WebVR: How To Create Virtual Worlds With JavaScript

Peter O'Shaughnessy speaking at JS Monthly London in September, 2016
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About this talk

The era of Virtual Reality computing is about to begin. Analysts forecast that VR will become a $30 billion industry by 2020. It's also a lot of fun. Let's learn how to build virtual reality web applications for Samsung Gear VR and Google Cardboard, using the new WebVR API along with Mozilla's A-Frame and Three.js.


Transcript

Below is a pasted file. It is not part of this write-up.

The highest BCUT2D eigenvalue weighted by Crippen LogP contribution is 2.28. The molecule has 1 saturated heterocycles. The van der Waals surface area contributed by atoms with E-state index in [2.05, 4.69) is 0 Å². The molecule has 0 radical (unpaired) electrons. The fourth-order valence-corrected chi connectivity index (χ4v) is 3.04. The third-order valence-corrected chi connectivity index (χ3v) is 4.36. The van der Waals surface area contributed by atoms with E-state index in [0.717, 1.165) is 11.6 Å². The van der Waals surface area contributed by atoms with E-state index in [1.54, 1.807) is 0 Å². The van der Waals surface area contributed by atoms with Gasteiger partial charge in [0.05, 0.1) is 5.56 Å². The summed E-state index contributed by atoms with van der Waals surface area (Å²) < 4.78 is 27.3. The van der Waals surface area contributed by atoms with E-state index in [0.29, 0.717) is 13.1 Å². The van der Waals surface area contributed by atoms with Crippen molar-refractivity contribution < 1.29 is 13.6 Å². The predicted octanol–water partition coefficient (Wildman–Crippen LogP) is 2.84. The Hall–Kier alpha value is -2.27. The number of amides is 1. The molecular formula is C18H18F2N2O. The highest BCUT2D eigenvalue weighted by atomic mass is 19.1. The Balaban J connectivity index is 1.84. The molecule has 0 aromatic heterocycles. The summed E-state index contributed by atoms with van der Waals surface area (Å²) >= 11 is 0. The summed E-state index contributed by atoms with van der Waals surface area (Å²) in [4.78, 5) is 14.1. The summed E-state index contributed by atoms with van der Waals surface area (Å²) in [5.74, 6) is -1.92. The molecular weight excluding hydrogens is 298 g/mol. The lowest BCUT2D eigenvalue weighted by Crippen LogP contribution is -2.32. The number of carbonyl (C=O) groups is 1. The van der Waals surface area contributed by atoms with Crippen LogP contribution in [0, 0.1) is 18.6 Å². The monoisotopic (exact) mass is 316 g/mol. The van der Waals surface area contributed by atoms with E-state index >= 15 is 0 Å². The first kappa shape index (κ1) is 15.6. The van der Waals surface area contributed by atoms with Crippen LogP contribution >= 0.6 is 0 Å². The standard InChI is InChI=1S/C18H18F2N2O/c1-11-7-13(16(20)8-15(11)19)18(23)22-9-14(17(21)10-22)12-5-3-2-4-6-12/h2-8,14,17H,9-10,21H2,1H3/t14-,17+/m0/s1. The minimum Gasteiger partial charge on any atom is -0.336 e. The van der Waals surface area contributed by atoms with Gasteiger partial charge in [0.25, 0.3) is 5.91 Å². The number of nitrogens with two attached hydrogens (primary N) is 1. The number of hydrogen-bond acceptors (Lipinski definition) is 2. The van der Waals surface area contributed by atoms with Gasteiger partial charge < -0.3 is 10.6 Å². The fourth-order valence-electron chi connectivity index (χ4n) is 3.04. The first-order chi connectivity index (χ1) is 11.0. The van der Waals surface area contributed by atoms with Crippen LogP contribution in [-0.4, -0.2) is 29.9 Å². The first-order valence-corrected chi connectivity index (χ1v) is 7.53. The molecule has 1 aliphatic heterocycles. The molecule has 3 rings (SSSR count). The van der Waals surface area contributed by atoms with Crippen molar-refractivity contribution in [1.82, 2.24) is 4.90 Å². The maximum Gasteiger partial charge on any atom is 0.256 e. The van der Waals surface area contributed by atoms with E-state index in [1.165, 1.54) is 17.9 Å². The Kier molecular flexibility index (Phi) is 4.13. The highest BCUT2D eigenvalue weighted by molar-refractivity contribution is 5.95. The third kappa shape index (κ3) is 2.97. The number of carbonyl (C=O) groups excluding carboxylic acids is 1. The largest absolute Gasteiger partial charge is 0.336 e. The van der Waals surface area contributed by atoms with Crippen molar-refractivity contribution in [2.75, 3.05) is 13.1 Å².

[00:04] Peter O'Shaughnessy: I'd like to talk today about creating virtual reality Web applications using WebVR. It's quite an interesting and cool time for this at the moment, because we could be just at the start of a new era. [00:24] As our friend, Mark Zuckerberg, said, "Virtual reality is the next major computing platform after mobile." Of course, 2016, we've had a lot of these devices reach consumers now. From the top, the HDC5, the Oculus Rift, Gear VR in the middle. We've got Google Cardboard, and Sony's virtual reality headset as well coming soon. [00:54] Hopefully, most of you tried virtual reality now. Actually, could I just get a show of hands who's tried one of these devices out at least once. Most of you. That's good. [01:04] You've seen this, but the really interesting thing is that it gives you a sense of presence of being inside this environment, this virtual environment that you can create. It's quite a powerful feeling. [01:17] [laughter] Peter: [01:19] As Josh Carpenter said who was previously working on VR at Mozilla and now at Google, "I've made a lot of desktop and mobile applications," but nothing he ever created was going to make someone laugh, cry, recoil, or scream, or have that kind of reaction that virtual reality can. [01:39] Now we're creating these 2D planes effectively, to now branching out into full 3D virtual worlds. When you think about what that offers to us as Web designers and Web developers, it's really powerful. [01:59] We can use this new API, which is now a W3C community group spec, so it's on the way to standardization. It's being worked on for a while. What it gives us is first of all, the ability to discover what headsets are attached to either our desktop computer, or our mobile phone could be slotted in something like the Gear VR. [02:27] With that display, we can say, "Launch full-screen on that virtual reality display and launch our content in virtual reality." It also gives us the integration into the senses on those virtual reality devices, so we can tap into the orientation and the position in order to render the next frame of the scene appropriately for the user depending on the way they're looking. [02:51] It lets us handle rendering for the different kinds of hardware, the different kinds of lenses, and the different distortion that we need to apply to get it looking right on those devices. Essentially, it opens up this world of all these different devices. We don't have to just code natively for one. We can use WebVR and tap into them all. [03:14] What we have to do basically is just render our scene twice, one for each eye. We're making a stereoscopic scene. Using the values that WebVR can supply to us, we can apply the right distortion to those images which means that when you put on those lenses, that blows it up in the right way to fill your vision. [03:40] These are the browsers that are known to be working on virtual reality, and I there have a virtual reality browser out there all ready or have announced that they're working on it and bringing it soon. Chrome and Firefox have been working on this for quite a while. We've got our browser there on the right hand side. That's the Samsung Internet logo. Just earlier this month, Microsoft edge announced that they were working on this as well. [04:10] It's not yet available by default in the stable versions of the browsers. It's a simple process to get one of these had downloaded and setup. With Chrome on the desktop, there's a special build that you can grab if you go to webvr.info. There's the link there. You just download that and you switch on the flag, in the Chrome flags, and you have WebVR enabled. [04:35] In Firefox's similar but you can use the nightly build. There's a WebVR enabler add-on that you can install. That all setup WebVR for you. [04:45] On Samsung Internet on android, you can slot that in your gear VR headset. By default, whatever page you're looking at on your phone will then launch in this window in virtual reality. I'll show you in a minute. You can then expand that up to fill your whole view. You do just need to one time go to Internet://webvrenable to enable it. As mentioned, Microsoft edge is in development. [05:20] This hopefully, you can see at the back, I will read to it. This is basically showing the building blocks that we either need or can use to build virtual reality web applications. The bottom on the left, we have a virtual reality headset with senses. Something like the Oculus Rift, the HTC's vive, the gear VR comes under that [inaudible] . In that case, we just need a WebVR capable web browser. [05:49] Another I should probably mention is, you may need the right operating system because with Chrome and Firefox, they are still just windows only, since Oculus Rift moved away from the Mac while ago. [06:08] If you get a WebVR browser, then you can use it with WebVR headsets. If you have one of those simple smartphone enclosures like a Google Cardboard where it doesn't have its own senses, but it has its own lenses. You can use a WebVR-Polyfill. It was created by Boris from Google. You can use then with another mobile web browser say just the standard Chrome on android. You can use the same demos and everything, and it work on Google Cardboard, too. [06:45] Those things had a CO minimum requirement for virtual reality on the Web. On top of that, generally speaking, you're going to be probably rendering [inaudible] with WebGO which is 3D API for graphics on the web. On top of that, you may well wish to use 3DS, which is really popular 3d graphics library which a lot of people use with this and certainly makes a lot easy than writing WebGL API code directly. [07:12] Also I'm going to talk about A-Frame as well which sits on top of 3GS, and uses 3GS underneath, and makes things even easier to develop to include the WebVR-Polyfill for us. It sets up all the WebVR stuff for us. It makes it really easy. [07:34] First, to just give you a bit on idea about the actual WebVR API itself, just this month we had a new version of it come out. Version 1.1, but probably they're going to just call it WebVR. It had a few tweaks and modifications. The original version, version zero, was about 2013 now. It's been going to a few alterations. It's been updated a bit. [08:06] As I mentioned, the API can give you the set of headsets available which in reality is probably going to be one. You can call navigator don't get VR displays. Using that VR display object that we can get back, you can say request present. This is a bit like the Fullscreen API. You can say "Present this" and we give it a source of your canvas element where you're rendering your 3D scene. That will launch it full screen on the headset. [08:40] You can also use request animation frame on the VR display. This is like window.requestanimationframe, but it's using the right refresh rate for the headset. This typically is more than 60 Hertz which we normally do in a normal web browser. To have that high refresh rate for virtual reality for making sure that lag is minimal as possible for people moving their heads around and seeing the scene update as fast as possible. It can be 90 Hertz, it could be a 120 Hertz even. [09:10] When we're ready, we can say submit frame, and this will say take what's on my canvas and actually render it. We would also want to use get eye parameters which gives us data like the eye offset which is the distance between your pupil and the center between your eyes. The recommended render target width and height to help us construct the scene in the right way to create two view ports, one for each eye. [09:47] Similarly, using get a frame data, we can get at a VR pose. From that we can take the position and the orientation acceleration and velocity which helps us then predict what we should render at the next frame. [10:02] As I mention, now we've use WebVR to display things properly. We do need actually to generate our 3D scene, though. For that generally we'd use WebGL. I won't go into WebGL details in this talk. I'm going to skip straight onto 3GS which is a really good live, but you can use on top of WebGL and makes it nice and easy. [10:33] Most of you seen 3GS demos. By now, there's lots of really cool stuff on the website. It was worth doing just a quick 3GS demo. We're going to make a spinning cube. We can create a renderer. 3GS doesn't just render to WebGL. That is generally what is used for long, so we create a WebGL renderer. You can set the size of that, and then we can spit out the DOM element that it gives us into our document body. [11:06] We have a 3GS scene object which encompasses all of the objects that we want to display in this 3D scene. We create a camera which defines the viewing angle for the user. It has a field of view aspect ratio, and you set near and far clipping values. That means that things within that near and far range will be displayed. [11:31] You can set the position of the camera, so the Zed is coming out towards us, coming positive. If we set the camera in position of Zed to a hundred, then we're moving it out this way so we can see things that are position Zed zero. Then, we add our camera to the scene. Then, we can create our actually cube. [11:52] In 3GS, our 3D objects are called measures. They encompass a geometry which defines the actual shape. In this case, it's a box geometry with height and depths of 50 and a material which defines what's actually painted on to that 3D shape. In this case, we're just going with the basic material which means is going to show up whether or not there's any lighting. We just set it to the color red. Then, we can add that cube to the scene too. [12:24] Finally, we just need to animate our cube. We create an animate function. In this we can update the rotation value of the cube, and that's in radiance. This animate function is the one that's going to get called every time we're ready to render the next frame of the scene. [12:43] We use request animation frame for this. That says "Hey browser, call this back whenever you're ready for the next frame." Then, we can say "Renderer, hey, render our scene. I'm using from the perspective of the camera." We just quote animate once to keep that off. [13:02] That's gives us this, which may not seem that much, but we've got a 3D scene now. We can go from there and build up to our virtual reality worlds. [13:16] If we want to now take this and turn it into a virtual reality demo, we can use a couple of things that 3GS also has that you can provide. It gives us a VR controls which sets it up so that it's using the orientation, and automatically updates the camera according to that. [13:37] Also a VR effect, so we don't need to worry ourselves about defining two cameras. One for each eye and updating all those appropriately. We can just say render from a VR effect. It can take our one camera, and it comply that to two eyes. [13:58] It's pretty easy to do virtual reality Web demos with 3GS. Before I get onto that, this is now taking that idea of the cube, but just flying up a little bit. There's an example on the 3GS website, WebVR Cubes. This is probably a good one to get started with. The source goes up there. You can see here, as I was describing. [14:25] If you put your Samsung Internet running phone into a gear VR, then it will pop-up in this window here. You might be able to see this little button that says "Enter VR." If you gaze at that and tap the side, that will launch it and into your full virtual reality display and look like this, but filling your whole vision. [14:51] It's even easier than using 3GS to use a new library or a new. It was first released last year. A library from Mozilla called A Frame. A Frame as I briefly mentioned before, includes the WebVR-polyfill for us. It handles all of the virtual reality setup for us. We really can just concentrate on our 3D scenes. [15:21] All we have to do to start using it is import the A Frame JavaScript probably in the head of the page. In our body, we can define a scene like this. It's using the custom element API. These are basically just HTML elements. We have a scene which as you can imagine maps to a 3GS scene underneath. That sets up various things for us. [15:47] It contains the rest of our objects. Inside that, we can include things like our sphere, and our box, and our cylinder, the things that make up the scene here. [16:01] As we have a plane for the floor. On each of these elements, we can define attributes that set its proptosis for things like the position, the radius, the color, the rotation. [16:16] Finally, we just add a sky which determines the background for the whole of the 3D scene. That gives us this. Without having to do anything else, this is a 3D scene that we can look around. Here, we're just using the trackpad. If you had a virtual reality headset on, you could just move your head around. It also by default has WASD control, so it gives you a keyboard control also to move around. [16:52] If this was on a mobile browser and we had a Google Cardboard to hand, we could press that little Google's icon. That would then render with our two scenes with both eyes. We could just slot it in the cardboard display. [17:05] To make a slide be more interesting demo with A Frame, I wanted to make a Flickr Carousel to view llamas on a mountain top. Everyday is made a better day if you view a few pictures of llamas. [17:28] We're going to use a couple of different components. I mention that you can set properties of elements by just defining an attribute on those elements. Those attributes come through from components. A Frame has this system of entities and components being the actual attributes on those elements. If [17:51] If we include this one called layout component, which isn't in A-Frame by default but it is a component from one of the core contributors and it's just on GitHub. You can find it there. [18:03] Then we can actually then on any entity, we can define this layout attribute and that means, anything that we put inside this entity will be laid out however, which way we define for us. In this case, if we're making our carousel, our circle carousel, we can say, "Make it a circle of radius three." Then anything we chuck inside it will just be laid out in this circle for us. [18:38] Now we actually want to generate our images and put those inside that container element. We can create dynamically a set of A images, which are images in the A-Frame world. These we can apply our source attribute from the Flickr API. The URLs that it gives us back. [19:02] On this image we can set the width and the height. There's one other component that we want to use as well. There's a look-at component, again from the same guy Kevin who created the layout component. [19:16] This is the easiest way to say, "I want these images to face me at 000 in 3D space." We can just define the look-at attribute on that and they will all be rotated around us. Then we can just append our image element into our container. From this, you can see that you can interact with A-Frame just through normal DOM elements and through normal DOM manipulation, which is pretty neat. [19:48] It also means that A-Frame plays nicely with other UI frameworks and libraries like React, for example. The other thing we just need to do is if we want to register for clicks on our elements, because actually it'd be nice with our carousel if we could just click. That click could be a tap on the side of the Gear VR headset or there's the button on the new Cardboard's now that just... [20:19] I can show it to you, everyone, afterwards because I've got them if you've got some time. You can press a little button on the Google Cardboard and it just presses something on the screen to see when I click. [20:28] It'd be nice if you could do that and we add some interactivity. This carousel updates its position. To do that in A-Frame, we want to have a cursor. The cursor is...If I just go back, you might just be able to see that, in the middle there's a little black circle. That's our cursor and it's showing where we're focusing on the scene. [20:50] By default, A-Frame includes the camera for us. If we don't define one, there will be one there already and it will be set up with the WASD controls and the look controls, as I mentioned, but we can define our own camera and we can put whatever controls we want on it. [21:08] In this case, I've taken off the WASD controls because we don't want anyone moving outside of their llama carousel. They can just look around. It just defines the look controls. If we just had a pre-canned animation, this would be very easy in A-Frame because any element that you want to animate, you can define an A animation. [21:30] Just place it inside that element and you can even say, for example, begin on click. Then that would mean as soon as you click on that element, this animation will happen. It will be triggered. If we just wanted one animation to, say, rotate 360 degrees, we could easily do that by adding A animation and saying, "Change the rotation of this element to 360 degrees." [21:55] One thing just to mention there. Whereas underneath, 3DS uses radians for angles, A-Frame uses degrees, which maybe is slightly friendlier and it translates them into radians for us underneath. You can set a duration and fill just means, when you finish the animation just stay at the end point if you set it to forwards. [22:19] In our case, we can't just do a pre-canning because we want to increment the rotation each time that you click. Thankfully, we can hook into TweenJS, which is another library and A-Frame. [22:33] Depending on 3DS, it also depends on, includes TweenJS and we can hook into that and then we can take control of animations and do whatever we want with JavaScript and make them dynamic, as well. [22:48] The other thing worth mentioning here is just the DOM element here, which is EL, has 3DS object defined on it under object 3D. If you're writing some JavaScript to make an A-Frame scene and you want to hook into the underlying 3DS objects, you can do that using el.object3d. [23:13] In this case, we want to update the rotation of that 3DS object and make it whatever our target rotation value is and you can set durations, which we can see a second. Then you can set that tweening to start and that will start the animation. [23:32] One more thing, which is just slightly cut off. We need to define our sky for the scene around us because it's be a bit dull to just be in some blank space with the llamas in front of us. It would be much nicer to be on a nice serene mountaintop. We can just define an image and if we put it inside A assets, this will use A-Frame's asset management system, which will help it to perform well. [24:01] Things will be kicked off when these assets are actually loaded up. We can say, define an image with ID mountainsky and then inside our A sky, we can reference that image from the assets and say, "Use this source image." [24:24] Then, we have something like this, which is our A-Frame scene. Not too many llamas there but if I click, you can see it spinning round and we can see some llamas here. There's a good one. [24:44] This is, again, just a scene that we can use on the desktop by just using our track pad or mouse and we can spin around and we can click and so it works on desktop, but it works better still if you have a virtual reality headset and you can pop this in there and then you can experience this filling up your whole vision and feeling like you're on the mountaintop and you have llama images flying around you. [25:13] Another demo that I wanted to show. This one was created by my colleague Aida and I just need to click inside it, I think, to use it. This one is a racer demo, which I can't seem to do left and right on because then it's controlling the slide. [25:30] Normally you could spin it around left and right and, in fact, when you have the headset on, it uses the orientation. You can just tilt your head and it turns one way or another and you can tap the button or press the button to accelerate forwards. [25:47] This was built using A-Frame. Incredibly, for what it is, it didn't take that much code or that much time for Aida to do, but it's a really cool scene. We've got both of those demos and some more on our GitHub if anyone wants to see all the source code for them. [26:10] These slides, I'll put up online as well for you all afterwards. Where next? You've been able to build some cool virtual reality experiences already. Some of the things that I'm hoping to try next are using the touch pad of the Gear VR so we should be able to hook into swipes as well. [26:32] It'd be nice to be able to swipe forwards and backwards and things to control things. If you've got an HTC Vive, you can use A-Frame with that and you can use the controllers that come with the HTC Vive and A-Frame have just released a really cool demo. [26:48] It's like a version of Tilt Brush, which you might've seen, and that uses A-Frame. That would be really neat to try and do some things with that. Haven't gone into adding in things like physics and gaming engines, which of course you could get into to build up some really nice experiences. [27:05] Wed audio, adding some 3D audio so that you can hear things in the scene coming from the right place is something that you could do and that would be really neat, too. [27:17] What worlds will you create? I hope that if you get any ideas and you create something cool, please share them with us. Thank you.